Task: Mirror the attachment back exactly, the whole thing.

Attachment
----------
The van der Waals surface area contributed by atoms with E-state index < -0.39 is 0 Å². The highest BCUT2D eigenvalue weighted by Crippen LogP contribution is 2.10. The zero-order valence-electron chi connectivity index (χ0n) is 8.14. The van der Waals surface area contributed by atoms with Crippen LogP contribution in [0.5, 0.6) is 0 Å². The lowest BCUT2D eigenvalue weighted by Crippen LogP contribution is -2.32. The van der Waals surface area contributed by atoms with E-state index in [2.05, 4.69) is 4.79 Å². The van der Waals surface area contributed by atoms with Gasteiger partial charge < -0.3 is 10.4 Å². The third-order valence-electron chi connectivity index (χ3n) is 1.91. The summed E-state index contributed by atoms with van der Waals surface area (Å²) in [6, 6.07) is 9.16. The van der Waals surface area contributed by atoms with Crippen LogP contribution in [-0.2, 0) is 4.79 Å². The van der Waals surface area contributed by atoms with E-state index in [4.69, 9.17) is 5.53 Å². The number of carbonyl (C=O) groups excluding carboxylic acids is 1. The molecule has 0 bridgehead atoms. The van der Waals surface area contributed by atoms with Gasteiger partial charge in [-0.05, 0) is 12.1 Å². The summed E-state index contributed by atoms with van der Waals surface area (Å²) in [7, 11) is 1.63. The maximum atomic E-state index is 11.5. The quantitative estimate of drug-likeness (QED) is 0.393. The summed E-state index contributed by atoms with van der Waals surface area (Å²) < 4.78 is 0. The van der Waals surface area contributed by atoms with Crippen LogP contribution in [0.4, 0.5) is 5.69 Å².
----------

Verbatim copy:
The van der Waals surface area contributed by atoms with E-state index < -0.39 is 0 Å². The highest BCUT2D eigenvalue weighted by Crippen LogP contribution is 2.10. The zero-order valence-electron chi connectivity index (χ0n) is 8.14. The van der Waals surface area contributed by atoms with Crippen LogP contribution in [0.5, 0.6) is 0 Å². The lowest BCUT2D eigenvalue weighted by Crippen LogP contribution is -2.32. The van der Waals surface area contributed by atoms with E-state index in [2.05, 4.69) is 4.79 Å². The van der Waals surface area contributed by atoms with Gasteiger partial charge < -0.3 is 10.4 Å². The third-order valence-electron chi connectivity index (χ3n) is 1.91. The summed E-state index contributed by atoms with van der Waals surface area (Å²) in [6, 6.07) is 9.16. The van der Waals surface area contributed by atoms with Crippen LogP contribution in [-0.2, 0) is 4.79 Å². The van der Waals surface area contributed by atoms with E-state index in [4.69, 9.17) is 5.53 Å². The number of carbonyl (C=O) groups excluding carboxylic acids is 1. The molecule has 0 bridgehead atoms. The van der Waals surface area contributed by atoms with Gasteiger partial charge in [-0.05, 0) is 12.1 Å². The summed E-state index contributed by atoms with van der Waals surface area (Å²) in [7, 11) is 1.63. The maximum atomic E-state index is 11.5. The quantitative estimate of drug-likeness (QED) is 0.393. The summed E-state index contributed by atoms with van der Waals surface area (Å²) < 4.78 is 0. The van der Waals surface area contributed by atoms with Crippen LogP contribution in [0.4, 0.5) is 5.69 Å².